Institute for War and Peace Reporting | Giving Voice, Driving Change
Albanian Violence Stalls Serb Repatriation
Sheltered in the mountains 30 miles east of Pristina, Slivovo appears empty and desolate. A KFOR military encampment sits atop a plateau overlooking the village. Alliance helicopters circle the area continuously
Slivovo is one of a cluster of villages in central Kosovo abandoned by most of their Serb residents in June 1999 following the withdrawal of Yugoslav forces from the province. KFOR is now attempting to encourage the refugees to return by securing the area.
But within the last two weeks Operation Trojan has been jeopardised by a spate of ethnic violence across Kosovo, which has left eight Serbs dead and a dozen injured. In the ethnically-mixed village of Cernica in south-east Kosovo, for example, three people died, including a four-year-old boy, in a drive by shooting on June 4.
The upsurge in violence has undermined Serbian confidence in the international forces' ability to protect them. Most of the unrest has occurred outside central Kosovo, but the area has not escaped the troubles.
Major Mathew McDonald, the Canadian officer in charge of planning for Operation Trojan, had already indicated the need to relocate the Gracanica market, where on June 6 unknown assailants lobbed a hand grenade into a group of Serbs, injuring three people.
During a subsequent protest by local Serbs, KFOR troops guarding the zone commander, General Richard Shireff, shot and wounded a demonstrator.
Shireff, who has been praised by some Serb community leaders for his efforts to improve safety in central Kosovo, said of the attacks, "I have no difficulties in describing what I have seen in the last two days as terrorism."
"We are engaged in solving problems such as freedom of movement, communications, health services, education and trade," Shireff said. "[Operation] Trojan is supposed to increase the security level and quality of life for Serbs in the zone of our responsibility."
Prior to the latest wave of violence, Father Sava, one of the leaders of the Serbian National Council of Kosovo and Metohija, said the association fully supported Operation Trojan. After the Gracanica events, the SNC suspended co-operation with the international administration. Council president, Bishop Artimje, said many in the Serb community were boycotting his colleagues "almost as if we were guilty of the victims."
McDonald insisted, however, that Operation Trojan had brought considerable improvements for the Serb community. "We noticed at checkpoints that the roads were only being used by Albanians," McDonald said. "Serbs from Kosovo Polje were using strange roundabout routes to get to Gracanica. So we decided to work out where Serbs wanted to go to and when, not only to provide an escort, but to repair the roads."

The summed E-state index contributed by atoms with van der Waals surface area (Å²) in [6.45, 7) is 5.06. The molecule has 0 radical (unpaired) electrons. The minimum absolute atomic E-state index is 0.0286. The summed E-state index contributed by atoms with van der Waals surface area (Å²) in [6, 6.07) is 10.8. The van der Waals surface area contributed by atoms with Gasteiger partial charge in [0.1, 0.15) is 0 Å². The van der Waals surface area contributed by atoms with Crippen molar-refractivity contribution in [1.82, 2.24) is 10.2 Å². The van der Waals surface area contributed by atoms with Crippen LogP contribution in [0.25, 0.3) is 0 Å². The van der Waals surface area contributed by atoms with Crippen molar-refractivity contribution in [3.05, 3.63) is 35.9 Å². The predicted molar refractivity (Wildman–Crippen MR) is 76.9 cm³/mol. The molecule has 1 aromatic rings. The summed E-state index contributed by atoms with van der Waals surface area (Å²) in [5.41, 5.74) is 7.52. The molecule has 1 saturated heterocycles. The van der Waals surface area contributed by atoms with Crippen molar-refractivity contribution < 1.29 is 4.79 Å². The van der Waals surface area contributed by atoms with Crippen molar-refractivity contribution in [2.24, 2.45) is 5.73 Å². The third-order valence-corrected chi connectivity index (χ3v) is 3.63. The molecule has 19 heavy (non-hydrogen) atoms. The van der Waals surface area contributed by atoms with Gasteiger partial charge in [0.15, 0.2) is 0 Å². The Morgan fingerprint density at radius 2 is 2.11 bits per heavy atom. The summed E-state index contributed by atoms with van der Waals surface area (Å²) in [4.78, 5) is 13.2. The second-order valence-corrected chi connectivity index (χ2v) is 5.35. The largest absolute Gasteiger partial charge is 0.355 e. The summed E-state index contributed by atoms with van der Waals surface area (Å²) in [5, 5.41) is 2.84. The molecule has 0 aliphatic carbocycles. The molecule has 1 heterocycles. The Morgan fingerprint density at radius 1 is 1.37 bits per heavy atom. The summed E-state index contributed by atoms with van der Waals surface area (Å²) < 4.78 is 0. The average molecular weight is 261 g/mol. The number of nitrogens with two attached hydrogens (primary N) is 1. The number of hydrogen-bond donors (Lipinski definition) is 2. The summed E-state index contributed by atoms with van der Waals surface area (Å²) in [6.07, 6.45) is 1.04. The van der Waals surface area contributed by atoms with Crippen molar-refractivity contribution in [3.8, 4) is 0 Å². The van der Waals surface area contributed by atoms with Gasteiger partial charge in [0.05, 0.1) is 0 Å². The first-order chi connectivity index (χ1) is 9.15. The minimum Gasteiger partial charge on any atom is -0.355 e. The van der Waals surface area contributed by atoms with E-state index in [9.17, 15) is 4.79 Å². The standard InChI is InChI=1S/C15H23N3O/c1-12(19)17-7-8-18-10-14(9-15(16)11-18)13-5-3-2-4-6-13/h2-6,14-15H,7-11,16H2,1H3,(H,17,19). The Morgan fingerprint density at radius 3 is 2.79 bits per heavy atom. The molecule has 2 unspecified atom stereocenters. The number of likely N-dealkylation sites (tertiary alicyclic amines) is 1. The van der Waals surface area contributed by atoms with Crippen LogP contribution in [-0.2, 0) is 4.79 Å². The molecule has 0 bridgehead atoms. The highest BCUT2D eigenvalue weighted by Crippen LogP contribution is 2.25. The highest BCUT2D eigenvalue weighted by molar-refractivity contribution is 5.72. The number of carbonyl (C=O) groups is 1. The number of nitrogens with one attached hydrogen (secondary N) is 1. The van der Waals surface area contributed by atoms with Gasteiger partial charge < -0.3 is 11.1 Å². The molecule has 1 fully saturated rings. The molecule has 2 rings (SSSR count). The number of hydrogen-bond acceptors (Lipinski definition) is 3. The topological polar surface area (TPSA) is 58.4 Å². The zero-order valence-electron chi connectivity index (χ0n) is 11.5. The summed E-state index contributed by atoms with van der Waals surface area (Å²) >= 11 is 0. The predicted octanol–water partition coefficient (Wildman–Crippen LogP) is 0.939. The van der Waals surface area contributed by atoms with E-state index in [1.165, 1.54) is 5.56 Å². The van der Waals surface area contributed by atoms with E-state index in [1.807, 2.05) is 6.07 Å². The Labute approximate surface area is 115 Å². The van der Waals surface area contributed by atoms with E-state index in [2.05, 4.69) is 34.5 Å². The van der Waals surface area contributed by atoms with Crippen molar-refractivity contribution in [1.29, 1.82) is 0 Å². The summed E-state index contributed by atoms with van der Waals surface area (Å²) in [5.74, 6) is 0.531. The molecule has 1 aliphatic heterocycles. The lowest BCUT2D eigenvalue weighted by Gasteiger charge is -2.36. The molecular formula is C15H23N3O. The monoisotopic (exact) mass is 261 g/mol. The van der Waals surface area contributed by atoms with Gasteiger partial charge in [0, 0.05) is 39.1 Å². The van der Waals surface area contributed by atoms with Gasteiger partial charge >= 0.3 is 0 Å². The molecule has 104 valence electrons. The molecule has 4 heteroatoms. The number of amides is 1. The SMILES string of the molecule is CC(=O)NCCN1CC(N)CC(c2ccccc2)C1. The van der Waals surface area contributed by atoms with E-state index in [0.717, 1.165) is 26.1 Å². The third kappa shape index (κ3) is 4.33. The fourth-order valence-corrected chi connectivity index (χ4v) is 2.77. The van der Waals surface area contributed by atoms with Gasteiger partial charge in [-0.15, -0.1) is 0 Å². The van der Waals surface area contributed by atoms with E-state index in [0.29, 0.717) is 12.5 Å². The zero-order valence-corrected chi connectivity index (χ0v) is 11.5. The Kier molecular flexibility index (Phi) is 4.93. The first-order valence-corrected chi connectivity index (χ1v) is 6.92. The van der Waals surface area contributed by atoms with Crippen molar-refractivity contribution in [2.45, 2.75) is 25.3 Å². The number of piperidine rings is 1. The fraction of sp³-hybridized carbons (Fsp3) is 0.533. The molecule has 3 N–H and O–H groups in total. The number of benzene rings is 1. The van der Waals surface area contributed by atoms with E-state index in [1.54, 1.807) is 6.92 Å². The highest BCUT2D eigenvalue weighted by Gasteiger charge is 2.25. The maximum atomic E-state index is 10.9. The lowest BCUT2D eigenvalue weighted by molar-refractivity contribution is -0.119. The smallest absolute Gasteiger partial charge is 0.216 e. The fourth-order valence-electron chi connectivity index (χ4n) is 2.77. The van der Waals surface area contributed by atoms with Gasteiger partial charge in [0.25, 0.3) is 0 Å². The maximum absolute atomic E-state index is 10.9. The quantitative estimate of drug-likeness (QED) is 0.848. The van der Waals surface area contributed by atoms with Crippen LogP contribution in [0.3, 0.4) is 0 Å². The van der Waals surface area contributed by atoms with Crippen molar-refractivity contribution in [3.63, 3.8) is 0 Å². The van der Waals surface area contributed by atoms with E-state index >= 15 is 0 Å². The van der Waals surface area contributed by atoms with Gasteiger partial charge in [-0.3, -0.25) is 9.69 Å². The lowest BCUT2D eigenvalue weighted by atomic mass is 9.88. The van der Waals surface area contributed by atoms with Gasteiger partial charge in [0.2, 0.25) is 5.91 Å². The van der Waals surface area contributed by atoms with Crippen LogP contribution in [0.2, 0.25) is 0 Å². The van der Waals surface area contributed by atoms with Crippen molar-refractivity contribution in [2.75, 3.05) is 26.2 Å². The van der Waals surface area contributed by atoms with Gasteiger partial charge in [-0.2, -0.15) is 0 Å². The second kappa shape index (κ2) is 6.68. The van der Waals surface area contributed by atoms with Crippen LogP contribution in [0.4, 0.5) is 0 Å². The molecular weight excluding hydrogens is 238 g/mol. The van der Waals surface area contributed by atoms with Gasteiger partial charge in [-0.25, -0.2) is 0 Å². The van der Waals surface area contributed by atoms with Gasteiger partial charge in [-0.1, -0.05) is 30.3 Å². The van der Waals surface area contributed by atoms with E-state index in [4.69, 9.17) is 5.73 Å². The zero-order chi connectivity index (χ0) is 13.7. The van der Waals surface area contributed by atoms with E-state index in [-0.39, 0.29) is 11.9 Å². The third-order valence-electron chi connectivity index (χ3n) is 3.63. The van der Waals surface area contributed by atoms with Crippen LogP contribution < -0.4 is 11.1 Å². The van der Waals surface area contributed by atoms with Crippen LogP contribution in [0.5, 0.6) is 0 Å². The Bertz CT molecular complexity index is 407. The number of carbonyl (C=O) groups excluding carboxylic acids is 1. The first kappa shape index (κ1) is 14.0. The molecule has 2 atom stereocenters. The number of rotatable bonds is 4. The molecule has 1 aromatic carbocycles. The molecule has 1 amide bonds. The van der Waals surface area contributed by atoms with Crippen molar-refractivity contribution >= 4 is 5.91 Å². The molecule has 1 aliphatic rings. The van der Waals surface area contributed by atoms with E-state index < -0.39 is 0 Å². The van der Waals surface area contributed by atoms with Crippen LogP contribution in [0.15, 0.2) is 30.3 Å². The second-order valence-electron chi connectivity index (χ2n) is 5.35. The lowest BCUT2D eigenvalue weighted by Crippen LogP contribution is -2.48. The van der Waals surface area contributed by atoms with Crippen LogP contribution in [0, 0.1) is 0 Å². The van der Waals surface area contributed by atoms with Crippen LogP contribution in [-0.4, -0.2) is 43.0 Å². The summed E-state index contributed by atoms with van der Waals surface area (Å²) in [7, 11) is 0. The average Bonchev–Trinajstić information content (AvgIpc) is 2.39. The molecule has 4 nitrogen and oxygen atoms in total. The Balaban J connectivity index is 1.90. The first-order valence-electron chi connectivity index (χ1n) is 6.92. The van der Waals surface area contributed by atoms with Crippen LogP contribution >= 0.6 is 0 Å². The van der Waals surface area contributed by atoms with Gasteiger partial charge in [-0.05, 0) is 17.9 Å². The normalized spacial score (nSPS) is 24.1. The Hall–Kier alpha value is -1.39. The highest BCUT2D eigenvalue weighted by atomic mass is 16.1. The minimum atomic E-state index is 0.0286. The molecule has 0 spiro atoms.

As a result, KFOR has built around 20 km of roads between the various Serb communities and is also working on a rail link from Lipljan to Kosovo Polje and onto Zvecan, McDonald said.
In the last two weeks, bus routes had been re-established to Gracanica and Mitrovica, two larger Serb enclaves. Phone lines now work between Caglavica, Laplje Selo and Gracanica, and via radio relay with Kosovo Polje and Pristina.
One Slivovo resident, Stana Simic, welcomed the new bus routes. "I went to Gracanica yesterday to phone my children. I hope they will return to live here like before. I told them it is safe here and that we have no problems," Stana said. "We get along well with the army."
In addition to providing escorts for farmers out in their fields, McDonald said KFOR has introduced a radar system called Coyote to monitor the area at night. Any suspicious signals are investigated by helicopter patrols. "We recently discovered a group of people trying to bury automatic rifles and mortars," McDonald said.
Captian Tom Bateman of the Scottish Dragoons leads a joint British-Swedish force, of just over a hundred men, which patrols the wider forested area between the Gracanica and Pristina municipalities. There are six Serbian villages in the area, including Slivovo, surrounded by Albanian communities.
"Our initial aim is to return 15 Serbian families to Slivovo from Gracanica where they are now," Bateman said. "Also a dozen men come every day to Perovici village, under our protection, to prepare houses for their own return."
Bateman said he was sure the KFOR troops in his area had the security situation under control.
Stojna Marinkovic from Slivovo said it seems the villagers are free to go where they want nowadays. But she added, "I still keep close [to home] unless my husband goes with me."
Marinkovic fled Slivovo on June 19 last year along with virtually all the other villagers. Her son Goran, 19, disappeared the same day in the near-by village of Labljani. She returned three weeks later, escorted by Swedish K-for soldiers.
"Perhaps there are Serbs with blood on their hands and they are afraid to come back. My son was not guilty. He was a victim. If he had been guilty he would have escaped immediately. He wouldn't have stayed," Marinkovic said.
Danijela Pavic, 18, returned to Slivovo this February. Danijela, like many who fled Slivovo, ended up in Smederovo in Serbia, where she lived for 10 months. "We didn't have our own houses there so we came back," she said. "We feel safe here now."
Bateman hopes that word will get back to others in Smederovo and that people will start thinking about returning home. He said a medical surgery, school and distribution centre were soon to be opened in a house near the KFOR military camp.
Shireff believes the priority at the moment is for people who want to return, to come back and see for themselves whether they think the situation is secure.
Radosa Milutinovic is an IWPR contributor.
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